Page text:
If you want an R book I highly recommend An Introduction to S and S-Plus by Phil Spector, which works just fine for R. It will give you a brief introduction to the language and its idiosyncrasies, but not much applied statistics. It is very short though, and you might find learning stats from another book easier after reading it. Unfortunately most of the online introductions I have seen suck, as do several of the books with R in their name.

I use Python and R almost exclusively. I think they work pretty well together. I try to do my heavy lifting in Python, and then summary analysis or graphics in R. Write out data with headers using tabdelim in the textinput package (self-link; you can use the built-in csv instead if you don't mind a little more setup). Then read it into R with read.delim().
posted by grouse at 11:57 PM on February 12, 2008 [1 favorite]

I am also interested in learning a more general programming language to help me gather data.

I'd suggest that you join the polmeth list and ask them whether you should be learning python or perl or what, given your particular needs and goals.

The big reason I'd suggest this is that you want the opinions of other people who primarily do political science but need to program from time to time, not so much the opinions of people who program for a living and dream code. Different goals, different needs might mean that different packages are most useful.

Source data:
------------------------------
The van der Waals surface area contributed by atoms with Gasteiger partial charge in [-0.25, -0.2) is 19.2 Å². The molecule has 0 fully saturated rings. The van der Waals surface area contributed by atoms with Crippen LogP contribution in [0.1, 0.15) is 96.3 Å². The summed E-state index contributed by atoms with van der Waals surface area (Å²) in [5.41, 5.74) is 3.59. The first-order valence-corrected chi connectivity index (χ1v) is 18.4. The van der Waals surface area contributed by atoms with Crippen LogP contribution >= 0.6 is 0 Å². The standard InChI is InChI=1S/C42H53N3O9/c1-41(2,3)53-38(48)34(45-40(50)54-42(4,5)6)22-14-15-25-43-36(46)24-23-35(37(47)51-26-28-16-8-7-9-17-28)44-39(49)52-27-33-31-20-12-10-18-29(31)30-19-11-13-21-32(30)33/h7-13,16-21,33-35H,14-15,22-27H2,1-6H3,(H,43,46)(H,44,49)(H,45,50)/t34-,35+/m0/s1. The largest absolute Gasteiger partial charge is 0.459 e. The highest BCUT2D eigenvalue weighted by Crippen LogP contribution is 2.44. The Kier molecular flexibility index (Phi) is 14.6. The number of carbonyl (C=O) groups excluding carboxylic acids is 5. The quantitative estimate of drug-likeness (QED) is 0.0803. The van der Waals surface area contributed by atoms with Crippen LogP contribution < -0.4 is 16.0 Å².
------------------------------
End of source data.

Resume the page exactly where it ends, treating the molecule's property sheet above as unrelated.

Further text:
If nothing else, I'd be interested in seeing people's replies.
posted by ROU_Xenophobe at 11:59 AM on February 13, 2008

Once again Xeno you offer me great advice.

posted by chrisalbon at 12:39 PM on February 13, 2008

Happy to help, even though last time I confused my Jackmans and thought that you'd be taking a methods comp from *Simon* Jackman, the thought of which makes me want to piss myself in terror.

If you're not on polmeth, it really is an excellent and normally quite friendly resource. You might also find a programming language discussion in the archives, but I don't remember one offhand.
posted by ROU_Xenophobe at 7:26 PM on February 13, 2008

Hee - I wrote the quick and dirty guide mentioned above. That server is down now, but the current version can be found here
posted by redbeard at 2:05 PM on October 29, 2008